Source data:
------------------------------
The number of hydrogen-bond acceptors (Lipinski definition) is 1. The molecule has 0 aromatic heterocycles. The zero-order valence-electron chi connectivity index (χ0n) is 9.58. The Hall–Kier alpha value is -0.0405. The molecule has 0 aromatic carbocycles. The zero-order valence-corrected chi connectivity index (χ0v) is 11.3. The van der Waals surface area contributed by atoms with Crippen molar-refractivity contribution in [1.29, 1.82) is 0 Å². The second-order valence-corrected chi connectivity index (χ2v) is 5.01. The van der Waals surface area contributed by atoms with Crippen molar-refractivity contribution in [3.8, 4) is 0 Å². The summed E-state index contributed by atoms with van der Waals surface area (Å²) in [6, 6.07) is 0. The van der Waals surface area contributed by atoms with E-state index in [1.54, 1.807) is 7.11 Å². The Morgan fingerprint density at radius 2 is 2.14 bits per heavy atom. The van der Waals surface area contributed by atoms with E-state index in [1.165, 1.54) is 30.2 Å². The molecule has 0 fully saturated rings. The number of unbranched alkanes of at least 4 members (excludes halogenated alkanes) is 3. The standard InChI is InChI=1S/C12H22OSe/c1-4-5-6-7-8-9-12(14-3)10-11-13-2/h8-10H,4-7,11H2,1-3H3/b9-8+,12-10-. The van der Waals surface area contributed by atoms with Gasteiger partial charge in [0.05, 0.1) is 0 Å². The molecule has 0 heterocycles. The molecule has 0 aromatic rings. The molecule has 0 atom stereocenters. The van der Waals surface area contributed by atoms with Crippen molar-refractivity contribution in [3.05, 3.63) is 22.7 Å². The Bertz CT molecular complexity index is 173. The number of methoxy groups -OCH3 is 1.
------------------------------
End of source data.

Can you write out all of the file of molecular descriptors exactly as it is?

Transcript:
The number of hydrogen-bond acceptors (Lipinski definition) is 1. The molecule has 0 aromatic heterocycles. The zero-order valence-electron chi connectivity index (χ0n) is 9.58. The Hall–Kier alpha value is -0.0405. The molecule has 0 aromatic carbocycles. The zero-order valence-corrected chi connectivity index (χ0v) is 11.3. The van der Waals surface area contributed by atoms with Crippen molar-refractivity contribution in [1.29, 1.82) is 0 Å². The second-order valence-corrected chi connectivity index (χ2v) is 5.01. The van der Waals surface area contributed by atoms with Crippen molar-refractivity contribution in [3.8, 4) is 0 Å². The summed E-state index contributed by atoms with van der Waals surface area (Å²) in [6, 6.07) is 0. The van der Waals surface area contributed by atoms with E-state index in [1.54, 1.807) is 7.11 Å². The Morgan fingerprint density at radius 2 is 2.14 bits per heavy atom. The van der Waals surface area contributed by atoms with E-state index in [1.165, 1.54) is 30.2 Å². The molecule has 0 fully saturated rings. The number of unbranched alkanes of at least 4 members (excludes halogenated alkanes) is 3. The standard InChI is InChI=1S/C12H22OSe/c1-4-5-6-7-8-9-12(14-3)10-11-13-2/h8-10H,4-7,11H2,1-3H3/b9-8+,12-10-. The van der Waals surface area contributed by atoms with Gasteiger partial charge in [0.05, 0.1) is 0 Å². The molecule has 0 heterocycles. The molecule has 0 aromatic rings. The molecule has 0 atom stereocenters. The van der Waals surface area contributed by atoms with Crippen molar-refractivity contribution in [3.05, 3.63) is 22.7 Å². The Bertz CT molecular complexity index is 173. The number of methoxy groups -OCH3 is 1.